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My first catering deal

post #1 of 14
Thread Starter 
I'm catering a wedding with 50 guests.  The theme is barbecue.  The buffet will consist of:

Chopped or pulled pork

South Carolina sauce

Memphis sauce

Eastern North Carolina sauce

Texas toast

Macaroni and cheese

Cole slaw

Baked beans

Creamed corn

Mashed carrots

Parsnip puree or potato salad

One of my questions is, how do I keep the toast crispy for as long as possible.  It will be buttered on one side then toasted in an oven, brought out and held in a heated pan without a lid - all at the very last minute so it's as crispy as possible.  Is this the best way to do it?

Another question concerns foods that will be cooked a day in advance (chopped pork, baked beans, creamed corn, mashed carrots, and parsnip puree).  What is the best way to reheat these while preserving the texture and proper moisture levels?

Also, if I assemble the macaroni and cheese ahead of time then refrigerate it and do not bake it yet, how do I bake it on the day of?  Do I bring it to room temperature first?  Do I bake it straight out of the refrigerator, but with a different temperature and time than the recipe calls for?

Finally, I am going to count children 13 and under as one adult to determine how many servings I need, then plan to make 10% more than that.  Is this a wise decision?

Any other advice would certainly be very appreciated.

Thank you very much for your help.

post #2 of 14
7 hot items......
you didn't say wether this was an onsite or offsite event.
if offsite there are loads of issues with reheating, getting hot food to stay hot/quality product....

Our menus always reflect the facilities.  If there is not a commercial kitchen on site we are more apt to do room temp/cold offerings with very limited hot food.....saves us a whole lotta pain.

One of the BBQ wedding menus we've done is:
Appetizers: local cheese selection with our crackers/fruit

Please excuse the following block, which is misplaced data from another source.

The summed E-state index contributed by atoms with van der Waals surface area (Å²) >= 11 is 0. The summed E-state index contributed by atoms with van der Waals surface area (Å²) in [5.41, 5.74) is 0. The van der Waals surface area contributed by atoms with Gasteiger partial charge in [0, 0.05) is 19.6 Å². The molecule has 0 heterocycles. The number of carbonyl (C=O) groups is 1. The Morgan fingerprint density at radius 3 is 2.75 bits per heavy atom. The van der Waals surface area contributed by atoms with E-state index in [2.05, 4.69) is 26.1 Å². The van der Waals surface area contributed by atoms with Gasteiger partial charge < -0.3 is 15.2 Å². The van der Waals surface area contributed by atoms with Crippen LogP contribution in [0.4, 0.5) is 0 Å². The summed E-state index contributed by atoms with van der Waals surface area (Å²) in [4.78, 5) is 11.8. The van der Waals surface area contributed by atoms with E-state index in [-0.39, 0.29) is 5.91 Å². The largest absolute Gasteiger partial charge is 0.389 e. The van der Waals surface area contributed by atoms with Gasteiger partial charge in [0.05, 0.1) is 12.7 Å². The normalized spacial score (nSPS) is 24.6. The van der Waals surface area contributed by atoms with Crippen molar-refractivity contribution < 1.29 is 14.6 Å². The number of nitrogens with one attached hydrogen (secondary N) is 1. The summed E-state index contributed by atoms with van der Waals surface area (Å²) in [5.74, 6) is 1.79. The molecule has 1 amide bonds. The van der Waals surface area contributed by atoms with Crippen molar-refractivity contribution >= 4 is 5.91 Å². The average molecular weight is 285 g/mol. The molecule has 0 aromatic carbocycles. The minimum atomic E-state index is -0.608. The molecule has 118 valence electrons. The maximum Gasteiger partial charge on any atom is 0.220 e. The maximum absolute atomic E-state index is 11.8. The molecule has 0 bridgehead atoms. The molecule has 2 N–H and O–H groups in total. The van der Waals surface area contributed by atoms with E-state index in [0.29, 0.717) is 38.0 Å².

Vegetables with a couple of dips
Bruschetta Setup....or crostini wth 3-5 options.



Heirloom Pork
Apricot Chutney
Our BBQ sauce
Handmade rolls

Tomato Salad
Green Salad
Vegetable Platter

*Ranch Potato Salad
*Cole Slaw

*Cake, cupcakes, or local fruit tartlets


This is one we've done on farms &  in venues with no ovens......for 150-300 guests
THE only things hot are the pork and the vegetable platter....the salad options are cold.
Beans would probably be the only other thing I'd consider adding, then I'd eliminate the veg platter.

Rolls, they are made from scratch but served room temp.  
I hate chafers, they are ugly and they really don't improve the quality of food.....nor preserve it.
Cambros are great, but again you are hauling hot food around....what a pain.

50 guests is not a lot, but the quantity of offerings you're providing is pretty large....the fact that most are hot makes it even more difficult. 
cooking with all your senses.....
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cooking with all your senses.....
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post #3 of 14
 shroomgirl- do you know how much per person, roughly, your BBQ menu above cost? Not including prep time, just your food cost for 200 people?
post #4 of 14
yea. ball park.
I buy 300# heirloom pigs and break them down myself......very few people do that.